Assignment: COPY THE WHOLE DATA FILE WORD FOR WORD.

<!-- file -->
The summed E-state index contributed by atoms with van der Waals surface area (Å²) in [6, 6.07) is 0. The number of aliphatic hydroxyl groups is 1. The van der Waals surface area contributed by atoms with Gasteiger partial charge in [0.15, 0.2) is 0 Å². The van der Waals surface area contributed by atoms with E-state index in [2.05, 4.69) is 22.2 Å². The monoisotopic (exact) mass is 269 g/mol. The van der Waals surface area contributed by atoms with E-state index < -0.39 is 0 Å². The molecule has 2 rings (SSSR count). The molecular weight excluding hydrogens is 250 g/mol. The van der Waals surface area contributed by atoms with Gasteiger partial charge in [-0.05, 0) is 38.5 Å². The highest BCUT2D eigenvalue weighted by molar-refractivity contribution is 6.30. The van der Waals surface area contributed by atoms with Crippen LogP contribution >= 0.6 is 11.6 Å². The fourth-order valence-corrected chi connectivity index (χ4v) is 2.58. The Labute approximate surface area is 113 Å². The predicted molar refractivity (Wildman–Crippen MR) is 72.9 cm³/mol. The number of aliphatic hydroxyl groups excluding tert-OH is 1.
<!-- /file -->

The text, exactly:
The summed E-state index contributed by atoms with van der Waals surface area (Å²) in [6, 6.07) is 0. The number of aliphatic hydroxyl groups is 1. The van der Waals surface area contributed by atoms with Gasteiger partial charge in [0.15, 0.2) is 0 Å². The van der Waals surface area contributed by atoms with E-state index in [2.05, 4.69) is 22.2 Å². The monoisotopic (exact) mass is 269 g/mol. The van der Waals surface area contributed by atoms with E-state index < -0.39 is 0 Å². The molecule has 2 rings (SSSR count). The molecular weight excluding hydrogens is 250 g/mol. The van der Waals surface area contributed by atoms with Gasteiger partial charge in [-0.05, 0) is 38.5 Å². The highest BCUT2D eigenvalue weighted by molar-refractivity contribution is 6.30. The van der Waals surface area contributed by atoms with Crippen LogP contribution >= 0.6 is 11.6 Å². The fourth-order valence-corrected chi connectivity index (χ4v) is 2.58. The Labute approximate surface area is 113 Å². The predicted molar refractivity (Wildman–Crippen MR) is 72.9 cm³/mol. The number of aliphatic hydroxyl groups excluding tert-OH is 1.